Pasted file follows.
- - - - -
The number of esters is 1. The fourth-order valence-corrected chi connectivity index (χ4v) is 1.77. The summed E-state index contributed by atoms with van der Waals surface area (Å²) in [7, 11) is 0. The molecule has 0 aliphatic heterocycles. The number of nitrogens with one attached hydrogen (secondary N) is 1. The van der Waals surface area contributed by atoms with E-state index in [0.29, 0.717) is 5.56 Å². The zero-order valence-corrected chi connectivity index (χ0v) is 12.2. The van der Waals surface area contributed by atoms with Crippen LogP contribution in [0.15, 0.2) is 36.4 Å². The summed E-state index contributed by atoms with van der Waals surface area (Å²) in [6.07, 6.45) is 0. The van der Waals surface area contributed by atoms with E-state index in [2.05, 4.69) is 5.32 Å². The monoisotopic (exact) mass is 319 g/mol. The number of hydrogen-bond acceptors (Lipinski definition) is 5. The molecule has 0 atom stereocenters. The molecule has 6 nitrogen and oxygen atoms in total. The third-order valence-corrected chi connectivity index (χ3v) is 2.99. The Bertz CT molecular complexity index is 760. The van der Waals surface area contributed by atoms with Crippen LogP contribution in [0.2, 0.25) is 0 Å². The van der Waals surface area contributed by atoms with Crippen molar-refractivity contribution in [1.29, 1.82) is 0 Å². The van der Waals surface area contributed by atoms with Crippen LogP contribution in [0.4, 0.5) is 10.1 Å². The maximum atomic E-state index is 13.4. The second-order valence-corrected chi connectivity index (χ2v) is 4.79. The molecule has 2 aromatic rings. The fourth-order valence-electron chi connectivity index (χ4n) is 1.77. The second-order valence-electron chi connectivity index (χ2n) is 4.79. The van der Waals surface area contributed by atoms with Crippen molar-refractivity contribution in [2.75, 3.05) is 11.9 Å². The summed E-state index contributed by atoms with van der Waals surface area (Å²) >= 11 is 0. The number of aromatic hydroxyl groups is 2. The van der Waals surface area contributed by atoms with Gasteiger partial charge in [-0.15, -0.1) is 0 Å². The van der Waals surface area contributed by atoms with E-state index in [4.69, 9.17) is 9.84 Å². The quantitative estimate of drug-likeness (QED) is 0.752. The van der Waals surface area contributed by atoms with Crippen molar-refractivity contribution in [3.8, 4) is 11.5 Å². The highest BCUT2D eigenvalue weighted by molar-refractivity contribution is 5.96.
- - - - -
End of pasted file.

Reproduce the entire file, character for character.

The number of esters is 1. The fourth-order valence-corrected chi connectivity index (χ4v) is 1.77. The summed E-state index contributed by atoms with van der Waals surface area (Å²) in [7, 11) is 0. The molecule has 0 aliphatic heterocycles. The number of nitrogens with one attached hydrogen (secondary N) is 1. The van der Waals surface area contributed by atoms with E-state index in [0.29, 0.717) is 5.56 Å². The zero-order valence-corrected chi connectivity index (χ0v) is 12.2. The van der Waals surface area contributed by atoms with Crippen LogP contribution in [0.15, 0.2) is 36.4 Å². The summed E-state index contributed by atoms with van der Waals surface area (Å²) in [6.07, 6.45) is 0. The van der Waals surface area contributed by atoms with E-state index in [2.05, 4.69) is 5.32 Å². The monoisotopic (exact) mass is 319 g/mol. The number of hydrogen-bond acceptors (Lipinski definition) is 5. The molecule has 0 atom stereocenters. The molecule has 6 nitrogen and oxygen atoms in total. The third-order valence-corrected chi connectivity index (χ3v) is 2.99. The Bertz CT molecular complexity index is 760. The van der Waals surface area contributed by atoms with Crippen LogP contribution in [0.2, 0.25) is 0 Å². The van der Waals surface area contributed by atoms with Crippen molar-refractivity contribution in [1.29, 1.82) is 0 Å². The van der Waals surface area contributed by atoms with Crippen LogP contribution in [0.4, 0.5) is 10.1 Å². The maximum atomic E-state index is 13.4. The second-order valence-corrected chi connectivity index (χ2v) is 4.79. The molecule has 2 aromatic rings. The fourth-order valence-electron chi connectivity index (χ4n) is 1.77. The second-order valence-electron chi connectivity index (χ2n) is 4.79. The van der Waals surface area contributed by atoms with Crippen molar-refractivity contribution in [2.75, 3.05) is 11.9 Å². The summed E-state index contributed by atoms with van der Waals surface area (Å²) >= 11 is 0. The number of aromatic hydroxyl groups is 2. The van der Waals surface area contributed by atoms with Gasteiger partial charge in [-0.15, -0.1) is 0 Å². The van der Waals surface area contributed by atoms with E-state index in [4.69, 9.17) is 9.84 Å². The quantitative estimate of drug-likeness (QED) is 0.752. The van der Waals surface area contributed by atoms with Crippen molar-refractivity contribution in [3.8, 4) is 11.5 Å². The highest BCUT2D eigenvalue weighted by molar-refractivity contribution is 5.96.